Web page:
This hasn’t been a good week for corporate reputations, with some of the usual suspect sectors in the spotlight. Banks, airlines, and the media haven’t enjoyed wonderful publicity in recent years and if you needed any reminders of why, the past few days served them up.
Last Wednesday, the BBC erroneously announced the death of the celebrated broadcaster Brian Matthew, before clarifying later that he was, in fact, critically ill.
Matthew, who had hosted Sounds of the 60s on Radio 2 for nearly 30 years, did sadly pass away on Saturday, aged 88. Earlier this year, he had been forced out – or willingly stood down, depending on whose version of events you believe – of the Radio 2 schedule after suffering an illness which left him unable to present the show for several weeks over the winter.
This week began with a bank hitting the headlines and, not for the first time, for all the wrong reasons. On Monday, it emerged that Barclays’s chief executive Jes Staley is under investigation by financial regulators for attempting to unmask an anonymous internal whistle-blower who had made allegations about a senior executive, Tim Main. Main happens to be a long-time associate of Staley and was brought in to Barclays by the CEO to help turn the bank around.
The same day, that powerful union of smartphones and social media networks combined to send viral a video of a United Airlines passenger being forcibly removed from one of its aeroplanes on a Chicago runway, when the airline chose to prioritise flying staff to Louisville rather than paying customers. The footage of the male passenger being manhandled out of his seat and dragged down the aisle by security staff is as incredible as it is shocking.
Three very different scenarios – and no doubt each with its own unseen complexities and mitigating factors – but all undoubtedly deserving of the “PR disaster” tag that was immediately affixed to them.
On Tuesday morning, Nick Robinson merrily opined that United “have a little bit of PR work to do now” after he had debated the merits of the airline’s “involuntary denial of boarding” policy with guests on BBC Radio 4’s Todayprogramme.
As a public relations professional who has, admittedly, had “a little bit of work to do” following various corporate mishaps and misbehaviour, my immediate observation was that the time and effort would have been more effectively invested before the horse had bolted, rather than as it galloped off into the distance leaving a huge trail of excrement in its wake.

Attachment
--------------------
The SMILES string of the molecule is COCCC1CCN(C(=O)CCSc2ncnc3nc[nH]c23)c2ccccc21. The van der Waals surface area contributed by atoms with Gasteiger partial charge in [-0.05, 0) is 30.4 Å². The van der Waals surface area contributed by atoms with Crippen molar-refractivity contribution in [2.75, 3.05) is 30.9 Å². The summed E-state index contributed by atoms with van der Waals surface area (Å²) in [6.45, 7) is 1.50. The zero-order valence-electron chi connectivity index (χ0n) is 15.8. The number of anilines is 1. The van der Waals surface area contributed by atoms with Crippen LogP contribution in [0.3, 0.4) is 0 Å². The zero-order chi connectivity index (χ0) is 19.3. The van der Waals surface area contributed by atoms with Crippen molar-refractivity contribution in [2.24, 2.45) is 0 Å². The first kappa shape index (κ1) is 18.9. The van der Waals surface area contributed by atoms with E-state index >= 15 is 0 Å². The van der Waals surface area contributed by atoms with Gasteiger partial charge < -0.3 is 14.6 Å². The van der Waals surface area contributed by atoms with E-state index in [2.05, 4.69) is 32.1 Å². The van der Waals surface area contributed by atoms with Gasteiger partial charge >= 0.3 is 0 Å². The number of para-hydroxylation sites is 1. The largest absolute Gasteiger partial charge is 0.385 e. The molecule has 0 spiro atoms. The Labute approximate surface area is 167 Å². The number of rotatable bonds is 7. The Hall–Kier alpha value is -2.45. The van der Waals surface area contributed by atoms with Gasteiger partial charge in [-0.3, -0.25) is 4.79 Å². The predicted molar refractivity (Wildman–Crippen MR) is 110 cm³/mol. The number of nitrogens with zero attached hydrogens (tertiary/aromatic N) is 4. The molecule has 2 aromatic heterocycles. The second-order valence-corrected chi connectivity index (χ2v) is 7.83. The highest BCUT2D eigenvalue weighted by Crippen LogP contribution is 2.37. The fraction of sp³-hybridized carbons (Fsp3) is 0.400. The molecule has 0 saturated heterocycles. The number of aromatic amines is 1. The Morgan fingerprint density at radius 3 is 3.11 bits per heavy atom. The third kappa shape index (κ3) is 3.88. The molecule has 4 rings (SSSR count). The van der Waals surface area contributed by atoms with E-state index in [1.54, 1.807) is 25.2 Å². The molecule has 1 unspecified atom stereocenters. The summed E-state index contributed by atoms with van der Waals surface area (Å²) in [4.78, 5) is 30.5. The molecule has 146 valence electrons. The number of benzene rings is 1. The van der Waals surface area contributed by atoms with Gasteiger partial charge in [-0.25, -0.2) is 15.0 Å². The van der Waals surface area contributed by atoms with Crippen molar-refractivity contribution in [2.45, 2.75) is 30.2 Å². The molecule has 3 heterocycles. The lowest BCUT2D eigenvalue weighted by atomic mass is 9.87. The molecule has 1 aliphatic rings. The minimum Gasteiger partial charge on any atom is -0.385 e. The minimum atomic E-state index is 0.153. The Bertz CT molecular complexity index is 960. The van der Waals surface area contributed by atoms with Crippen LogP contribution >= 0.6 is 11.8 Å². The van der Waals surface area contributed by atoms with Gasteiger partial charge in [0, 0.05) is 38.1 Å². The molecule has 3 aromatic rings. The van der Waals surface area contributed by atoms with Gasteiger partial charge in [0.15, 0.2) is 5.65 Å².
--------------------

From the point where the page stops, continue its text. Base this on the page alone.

Organisations really need to stop thinking of their communications teams as reactive functions that kick in to action when the chips are down or a nadir is reached. The best comms functions should be able to prevent companies hitting reputational rock-bottom by identifying threats and weaknesses in advance and not letting management rest until those ticking time-bombs are defused.
All organisations have inherent imperfections of policy and process. If you imagine a scale that ranges from “rotten” to “ideal”, many businesses appear to believe that if they operate closer to the latter end of the spectrum than the former most of the time, that is satisfactory.
However, on certain measures, nothing short of ideal should suffice and it shouldn’t take a PR professional to reject a policy as rotten as United Airlines’ “involuntary denial of boarding process”. Or to tell a chief executive that it is unacceptable to conduct a witch hunt for an employee who may have been acting in the company’s best interests by flagging malpractice.
Calling these things out is one thing. Having the courage and persistence to bring about wholesale policy change within an organisation requires a whole different level of commitment. Preventing PR disasters is significantly more productive than trying to fix them, and employees who identify bad practice and work tirelessly to eradicate it are as valuable as they are rare.
In the BBC’s case, it would appear that the premature reporting of Brian Matthew’s death was a simple – and, you might argue, forgivable – case of crossed wires. But the cornerstone of any corporate reputation is how well (or otherwise) an organisation undertakes its core business, and the BBC’s core business is to inform, so the damage to its reputation is inevitable.
Given that the corporation was already under fire for its handling of Matthew’s retirement earlier this year, I think it’s reasonable to expect that news of his death would have been treated with the utmost sensitivity, and for facts to be established beyond any doubt before any public announcements were made. If there are shortcomings in the process of gathering and validating information before it is broadcast, they need to be addressed.
Reputation is a long-term asset which organisations must insure and care for every single day, not just on the stormy days. By communicating consistently and clearly in the good times, and ensuring an organisational conscience not only exists, but is listened to and followed, companies will build strong foundations on which they can stand during the bad times.
Firefighters are unquestionably heroic, but the much maligned and ridiculed health and safety officer might just prevent the flames ever taking hold.
David Gaffney is an Associate Partner at Charlotte Street Partners. After seven years at Beattie Media, he moved to RBS, where he worked on media relations for the group’s corporate banking division, before joining the group media team in early 2011. In late 2013, David became Head of Communications for the RBS spin-off challenger bank, Williams & Glyn. David joined Charlotte Street Partners in January 2015 and is also the director of Scotland’s Total Warrior franchise.